Deacon, daughter dedicated to serving God

By Dan Russo

Witness Editor

HIAWATHA — Deacon Scott Zogg and his daughter Sister Louis Marie Zogg, OP, were all smiles as they chatted after his ordination as a permanent deacon recently.

Wearing his deacon’s vestments, the 54-year-old stood next to his daughter in her Dominican habit as they greeted well-wishers.

“Her faith has been a true inspiration to me; her trust in the Lord to follow her vocation,” said the proud dad.

The Zogg family, which includes four children and Deacon Scott’s wife, Mary, were a joyful presence at the ordination Mass July 15 at St. Elizabeth Ann Seton Church in Hiawatha, which is the Zoggs’ home parish.

Although it may be rare to have a father who is a deacon and a daughter who is a vowed religious sister, it was never out of the realm of possibility given the very important role faith has played in the life of the Zogg family for decades.

Prayer was a regular feature of life at home. The children attended St. Pius X Elementary School, Regis Catholic Middle School and the nearest ­Catholic high school. One particular summer when Sister Louis Marie was still in high school, her family attended a Catholic conference together in Wichita, Kansas. Eucharistic adoration was offered at the conference, which was the first time Sister Louis Marie had ever encountered it. The experience was utterly life-changing for her, according to an interview she gave to The Witness in 2015. Sister Louis Marie said, “That is when I fell in love with Jesus and knew I wanted to give my life to God, but I didn’t know what that would look like or how to go about it.”

After graduating from Xavier Catholic High School in Cedar Rapids in 2005, Sister Louis Marie was planning to go to Notre Dame University to pursue a degree in biology. While in eucharistic adoration on campus, the young woman prayed that God would show her what he wanted her to do with her life. It was then that she began to feel the call to religious life.

Sister Louis Marie left Notre Dame to join the Dominican Sisters of Mary, Mother of the Eucharist in Ann Arbor in 2007. The religious community that Sister Louis Marie is living out her vocation through is one that was founded in Michigan in 1997. It has over 100 women in its community and is expanding geographically with missions in several other states across the country.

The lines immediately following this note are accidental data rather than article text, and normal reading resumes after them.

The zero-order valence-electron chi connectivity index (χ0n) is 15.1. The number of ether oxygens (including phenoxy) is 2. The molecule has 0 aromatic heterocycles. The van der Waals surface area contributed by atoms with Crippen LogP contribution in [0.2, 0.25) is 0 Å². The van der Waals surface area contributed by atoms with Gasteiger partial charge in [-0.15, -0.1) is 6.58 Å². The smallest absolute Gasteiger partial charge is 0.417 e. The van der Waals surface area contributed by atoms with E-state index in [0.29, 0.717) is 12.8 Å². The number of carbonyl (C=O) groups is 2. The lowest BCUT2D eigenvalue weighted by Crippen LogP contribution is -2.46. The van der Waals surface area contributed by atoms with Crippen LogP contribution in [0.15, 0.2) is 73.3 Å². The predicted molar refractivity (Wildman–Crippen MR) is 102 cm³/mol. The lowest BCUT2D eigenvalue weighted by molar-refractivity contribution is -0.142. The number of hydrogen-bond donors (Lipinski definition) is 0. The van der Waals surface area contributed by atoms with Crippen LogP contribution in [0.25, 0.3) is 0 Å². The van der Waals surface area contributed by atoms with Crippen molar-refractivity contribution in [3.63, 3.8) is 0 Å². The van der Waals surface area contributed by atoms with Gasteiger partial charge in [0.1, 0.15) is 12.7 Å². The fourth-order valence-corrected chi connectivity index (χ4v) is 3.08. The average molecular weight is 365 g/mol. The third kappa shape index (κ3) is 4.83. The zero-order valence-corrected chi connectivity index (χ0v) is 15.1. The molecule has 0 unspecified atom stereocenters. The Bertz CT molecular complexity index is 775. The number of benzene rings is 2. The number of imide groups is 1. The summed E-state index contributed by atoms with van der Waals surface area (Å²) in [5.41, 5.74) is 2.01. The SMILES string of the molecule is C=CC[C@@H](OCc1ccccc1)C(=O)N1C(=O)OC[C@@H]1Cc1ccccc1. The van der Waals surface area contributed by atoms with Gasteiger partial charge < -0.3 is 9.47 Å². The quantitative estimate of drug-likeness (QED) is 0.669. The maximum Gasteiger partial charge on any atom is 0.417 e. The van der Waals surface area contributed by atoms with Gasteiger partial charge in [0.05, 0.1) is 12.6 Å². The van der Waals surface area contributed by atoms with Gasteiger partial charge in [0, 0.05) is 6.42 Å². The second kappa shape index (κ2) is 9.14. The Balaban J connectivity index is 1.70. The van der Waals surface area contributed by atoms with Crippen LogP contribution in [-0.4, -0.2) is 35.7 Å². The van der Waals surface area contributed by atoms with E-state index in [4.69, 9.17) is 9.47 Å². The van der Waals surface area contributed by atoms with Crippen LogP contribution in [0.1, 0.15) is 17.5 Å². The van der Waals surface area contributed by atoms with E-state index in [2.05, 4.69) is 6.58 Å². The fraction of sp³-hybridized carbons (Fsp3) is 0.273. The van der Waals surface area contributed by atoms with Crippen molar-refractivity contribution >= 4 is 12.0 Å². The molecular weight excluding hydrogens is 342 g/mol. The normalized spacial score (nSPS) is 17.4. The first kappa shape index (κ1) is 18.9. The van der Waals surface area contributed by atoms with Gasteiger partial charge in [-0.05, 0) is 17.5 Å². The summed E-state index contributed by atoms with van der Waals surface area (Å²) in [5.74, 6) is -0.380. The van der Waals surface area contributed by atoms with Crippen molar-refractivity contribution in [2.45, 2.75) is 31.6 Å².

In 2015, Sister Louis Marie professed her final vows and is a teacher in Catholic schools.

About five years ago, her father, Scott, also felt a call to serve God in a new way. He was accepted to the four-and-a-half- year diaconate formation program for the Archdiocese of Dubuque. The engineer by trade has always been active in his parish and passionate about his faith.

“I wasn’t surprised,” said Sister ­Louis Marie when recalling her reaction to hearing about her father’s desire to become a deacon. “My dad’s always done what he felt God was calling him to do. That’s how I learned, through my parents.”

Now that his preparation is done and he has been ordained, Deacon Zogg is excited to start in ministry.

“My formation has been a tremendous gift,” wrote the deacon in a reflection just prior to receiving the sacrament of holy orders. “I’m looking forward to see where God will lead me to use that formation in his service.”

PHOTO: Deacon Scott Zogg and his daughter Sister Louis Marie Zogg, a member of  the Dominican Sisters of Mary, Mother of the Eucharist, a religious order based in Ann Arbor, Michigan, are pictured after Deacon Zogg’s ordination. (Photo by Dan Russo/The Witness)